I also enjoyed her next album, 2012’s The Truth About Love, but after that I stopped keeping up with her releases. She has dropped two studio albums since then that struggled to find an audience. Last year’s Hurts 2B Human hasn’t even cracked 100,000 U.S. sales, while most of her earlier releases were in the millions.
First up are The Stooges, whose sophomore album Funhouse served as a loud, obnoxious rebuttal to the melodic pop of the 60s.
This past week I dedicated a lot of time to the crop of pop divas who dominate the charts. But I’d trade every one of them for Pink, who doesn’t sell as many records but produces much more resonant music.
I’ve been meaning to buy (do I have to say “download” these days?) Pink’s early albums because I’m a huge fan of her most recent releases, Funhouse and The Truth About Love. Usually when I latch on to somebody’s new material I start digging back into their earlier work but I haven’t gotten around to that with Pink. Gotta do that.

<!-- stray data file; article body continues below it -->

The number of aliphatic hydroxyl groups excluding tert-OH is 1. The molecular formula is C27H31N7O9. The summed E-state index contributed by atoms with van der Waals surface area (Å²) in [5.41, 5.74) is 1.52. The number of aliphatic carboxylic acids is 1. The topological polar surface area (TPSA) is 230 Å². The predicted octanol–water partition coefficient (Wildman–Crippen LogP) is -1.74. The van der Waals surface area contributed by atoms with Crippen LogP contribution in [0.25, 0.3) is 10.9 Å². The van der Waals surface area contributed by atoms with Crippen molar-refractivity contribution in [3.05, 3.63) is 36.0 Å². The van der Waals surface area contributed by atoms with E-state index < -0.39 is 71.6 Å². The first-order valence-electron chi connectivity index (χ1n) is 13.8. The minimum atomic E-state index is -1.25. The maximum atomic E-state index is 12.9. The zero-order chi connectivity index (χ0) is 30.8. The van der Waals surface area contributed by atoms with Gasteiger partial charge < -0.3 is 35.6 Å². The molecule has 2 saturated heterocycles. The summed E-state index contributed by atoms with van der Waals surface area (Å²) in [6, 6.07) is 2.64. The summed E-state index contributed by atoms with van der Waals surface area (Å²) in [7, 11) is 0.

I like Pink. I like her songs, I like her voice, I like her attitude. And I really like the one album of hers I own, 2008’s Funhouse, from which this SOTD is pulled.
And yet, I have never considered buying Pink’s earlier albums, nor would I rush out to buy whatever she puts out next.
Yesterday’s post on Marah touched on a favorite topic of mine: the impact of expectations. But it was also a good illustration of another phenomenon I’ve encountered over my years of music listening: the second impression.
Sometimes an album just doesn’t hit me during my first listen, or even my first few listens, but weeks, months or even years later I’ll pick it up again and find that it really gets to me.
One of the best examples is Lucinda Williams’ Car Wheels on a Gravel Road, which went from a shoulder-shrugger to one of my all-time favorite albums after a long break.